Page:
Santa Rosalia, Mexico:
The Isla San Marcos Cabrilla Fishing Tournament

March 26, 2005, Mike Kanzler, Isla San Marcos, Santa Rosalia, Baja California Sur, Mexico:

Happy Easter! I'm back at Isla San Marcos, and the fishing went from slow to red-hot, literally on the day I got back.

Santa Rosalia fishing weather has been overall pretty good, although some westerly winds made for tough fishing on a few days. Air temperatures are still on the winter side, cool mornings of mid 50s to 60, and mid 70s for the afternoons. Santa Rosalia water temperatures are a few degrees higher than when I was in the states, hovering around 66 degrees, with about 15-20 feet of visibility.

I got into the San Lucas Cove trailer park on Monday night around 10 p.m. and not to wake anyone up slept in the back seat of my SUV. Woke the next morning and heard people already up, guys going fishing most likely. It was my buddy Alan Lewis who I saw first, and I asked if he'd give me a ride to San Bruno so that I could catch a panga taxi to the island and my home. His reply was I'm going fishing. I then asked how it was, and it turned out that fishing was pretty good the day before. Alan asked, hey, why don't you go with us and when we get back I'll give you that ride. I jumped in the boat!

On the Santa Rosalia bait fishing grounds, we saw some boats coming from the direction of the island, and the shape of the boat looked all to familiar. It was mine! My deckhand Danny was running it, with some visiting clients from COMSA. I had given them permission to do this, but the surprised look on their faces when they saw me was "priceless."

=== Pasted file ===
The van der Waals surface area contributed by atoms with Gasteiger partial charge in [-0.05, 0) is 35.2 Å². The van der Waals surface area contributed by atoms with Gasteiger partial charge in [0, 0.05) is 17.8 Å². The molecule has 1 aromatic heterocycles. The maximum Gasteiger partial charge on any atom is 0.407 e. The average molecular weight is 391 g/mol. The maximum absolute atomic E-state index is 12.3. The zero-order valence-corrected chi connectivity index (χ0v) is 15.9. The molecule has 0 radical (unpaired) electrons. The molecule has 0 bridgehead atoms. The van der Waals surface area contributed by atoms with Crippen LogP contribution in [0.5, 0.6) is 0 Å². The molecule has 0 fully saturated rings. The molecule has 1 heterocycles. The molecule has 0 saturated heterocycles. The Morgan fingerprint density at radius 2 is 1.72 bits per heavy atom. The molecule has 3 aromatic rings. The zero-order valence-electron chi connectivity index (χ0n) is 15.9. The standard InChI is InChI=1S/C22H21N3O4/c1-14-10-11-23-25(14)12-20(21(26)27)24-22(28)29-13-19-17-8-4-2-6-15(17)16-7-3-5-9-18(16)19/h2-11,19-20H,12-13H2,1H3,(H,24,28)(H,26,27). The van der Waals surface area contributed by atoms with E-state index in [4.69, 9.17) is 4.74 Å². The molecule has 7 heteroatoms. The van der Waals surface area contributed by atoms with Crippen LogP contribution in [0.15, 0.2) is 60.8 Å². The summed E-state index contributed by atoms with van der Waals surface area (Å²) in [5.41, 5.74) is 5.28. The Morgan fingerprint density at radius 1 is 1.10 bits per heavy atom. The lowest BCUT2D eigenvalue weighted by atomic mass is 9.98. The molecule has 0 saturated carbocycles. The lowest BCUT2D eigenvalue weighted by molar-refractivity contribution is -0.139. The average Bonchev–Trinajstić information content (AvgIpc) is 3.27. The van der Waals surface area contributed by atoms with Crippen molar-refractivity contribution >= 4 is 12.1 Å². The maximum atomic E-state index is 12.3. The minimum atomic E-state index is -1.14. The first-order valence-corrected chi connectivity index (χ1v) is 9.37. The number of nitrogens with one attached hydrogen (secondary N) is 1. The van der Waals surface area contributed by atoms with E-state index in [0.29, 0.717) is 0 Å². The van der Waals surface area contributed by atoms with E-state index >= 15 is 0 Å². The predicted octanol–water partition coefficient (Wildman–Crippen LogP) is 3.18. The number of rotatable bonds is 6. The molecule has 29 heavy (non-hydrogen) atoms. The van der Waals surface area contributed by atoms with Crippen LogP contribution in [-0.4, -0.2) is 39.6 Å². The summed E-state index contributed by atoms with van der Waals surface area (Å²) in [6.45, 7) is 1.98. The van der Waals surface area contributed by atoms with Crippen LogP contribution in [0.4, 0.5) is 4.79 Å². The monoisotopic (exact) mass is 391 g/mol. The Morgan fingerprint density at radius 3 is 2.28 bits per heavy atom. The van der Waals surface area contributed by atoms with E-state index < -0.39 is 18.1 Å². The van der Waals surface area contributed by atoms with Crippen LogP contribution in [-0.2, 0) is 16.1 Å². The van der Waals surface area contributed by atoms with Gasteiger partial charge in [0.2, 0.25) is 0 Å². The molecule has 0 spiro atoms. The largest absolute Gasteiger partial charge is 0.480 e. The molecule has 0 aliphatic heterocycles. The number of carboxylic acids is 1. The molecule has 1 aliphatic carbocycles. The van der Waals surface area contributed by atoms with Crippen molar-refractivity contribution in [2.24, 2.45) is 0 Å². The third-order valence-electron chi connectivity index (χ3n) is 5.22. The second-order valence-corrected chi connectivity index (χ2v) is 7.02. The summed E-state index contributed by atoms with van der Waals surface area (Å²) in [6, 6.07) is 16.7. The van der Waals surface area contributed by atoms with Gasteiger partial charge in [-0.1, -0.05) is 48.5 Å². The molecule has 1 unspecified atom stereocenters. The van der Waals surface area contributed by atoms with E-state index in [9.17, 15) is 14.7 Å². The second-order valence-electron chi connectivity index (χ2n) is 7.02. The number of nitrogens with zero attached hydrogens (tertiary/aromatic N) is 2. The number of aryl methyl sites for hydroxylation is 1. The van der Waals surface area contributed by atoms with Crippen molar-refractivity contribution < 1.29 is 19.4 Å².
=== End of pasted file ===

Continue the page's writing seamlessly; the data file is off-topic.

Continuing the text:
Once at the bajos of San Marcos Island, it didn't take but a few seconds and we were tied into nice yellowtail! We managed 11 fish by 10 a.m. Man, it was good to be back!

Next, I had the COMSA general manager's son Gabriel Iturriaga, and with him two coworkers, Bruce Tuck and Aubrey Palmeter, all of Halifax, Nova Scotia. We had a short time to fish as they needed to return early for the ride back to Loreto's airport, but we still managed to still catch 10 yellowtail before 10 a.m. Most of the fish where caught by using the 2 ounce sliding sinker rig with live bigeyes or mackerel. The yellowtail were of a 20-24 pound average. Nice spring run fish heading north.

On Saturday, we had the 16th annual before-Easter cabrilla tournament. This year's event had less than half of the normal number of participants, somewhere around 120.

I fished this event for the first time, and I took my son Michael as he's just old enough to fish the tournament. He and the rest of my immediate family where camped out on the backside of the isla, and I told them to have my son ready to go at 0500 sharp. When I pulled up to the beach he was there and wide eyed. I opted to make the run to Tortuga island, my son's first trip out there.

A little over an hour later, we were at the island and I started off by fishing plastic. I caught a few nice fish and lost some big ones, but my son is still learning to cast and couldn't really fish plastic too well, so I rigged up two trolling rods with big Yo-Zuri Hydro Mags and started dragging.

It took a while to get any action at all, but when the rod dipped and the clicker screamed, my son grabbed the rod. He couldn't get the rod out of the holder, so punched the two-speed reel into low gear and started grinding it while it was still in the holder. Pretty smart kid, huh?

When I saw what it was, my eyes and his lit up, a big golden cabrilla! In this tournament there's a special prize for this species, and due to its size, it also won its division! Now with the wind really whipping we headed back, buzzing with happiness the whole way.

I won second place in my division too. It's good to be back.

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